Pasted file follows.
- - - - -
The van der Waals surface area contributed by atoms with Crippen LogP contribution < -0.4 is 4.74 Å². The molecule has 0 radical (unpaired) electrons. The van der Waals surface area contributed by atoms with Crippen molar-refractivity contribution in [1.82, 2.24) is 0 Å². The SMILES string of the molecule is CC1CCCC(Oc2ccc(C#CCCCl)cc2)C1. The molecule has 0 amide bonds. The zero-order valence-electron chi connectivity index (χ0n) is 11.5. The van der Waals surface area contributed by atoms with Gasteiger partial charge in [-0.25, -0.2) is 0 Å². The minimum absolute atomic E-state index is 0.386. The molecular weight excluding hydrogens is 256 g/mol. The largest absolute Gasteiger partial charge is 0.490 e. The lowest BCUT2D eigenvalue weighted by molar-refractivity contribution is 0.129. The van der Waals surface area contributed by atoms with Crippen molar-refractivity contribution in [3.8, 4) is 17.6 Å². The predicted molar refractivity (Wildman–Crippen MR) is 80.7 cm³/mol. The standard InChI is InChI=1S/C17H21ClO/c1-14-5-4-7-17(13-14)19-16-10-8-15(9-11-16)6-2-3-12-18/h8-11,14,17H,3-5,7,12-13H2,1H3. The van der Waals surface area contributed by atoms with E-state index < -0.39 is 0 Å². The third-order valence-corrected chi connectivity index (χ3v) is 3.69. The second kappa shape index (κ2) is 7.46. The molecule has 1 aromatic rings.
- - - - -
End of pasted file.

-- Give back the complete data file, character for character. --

The van der Waals surface area contributed by atoms with Crippen LogP contribution < -0.4 is 4.74 Å². The molecule has 0 radical (unpaired) electrons. The van der Waals surface area contributed by atoms with Crippen molar-refractivity contribution in [1.82, 2.24) is 0 Å². The SMILES string of the molecule is CC1CCCC(Oc2ccc(C#CCCCl)cc2)C1. The molecule has 0 amide bonds. The zero-order valence-electron chi connectivity index (χ0n) is 11.5. The van der Waals surface area contributed by atoms with Gasteiger partial charge in [-0.25, -0.2) is 0 Å². The minimum absolute atomic E-state index is 0.386. The molecular weight excluding hydrogens is 256 g/mol. The largest absolute Gasteiger partial charge is 0.490 e. The lowest BCUT2D eigenvalue weighted by molar-refractivity contribution is 0.129. The van der Waals surface area contributed by atoms with Crippen molar-refractivity contribution in [3.8, 4) is 17.6 Å². The predicted molar refractivity (Wildman–Crippen MR) is 80.7 cm³/mol. The standard InChI is InChI=1S/C17H21ClO/c1-14-5-4-7-17(13-14)19-16-10-8-15(9-11-16)6-2-3-12-18/h8-11,14,17H,3-5,7,12-13H2,1H3. The van der Waals surface area contributed by atoms with E-state index < -0.39 is 0 Å². The third-order valence-corrected chi connectivity index (χ3v) is 3.69. The second kappa shape index (κ2) is 7.46. The molecule has 1 aromatic rings.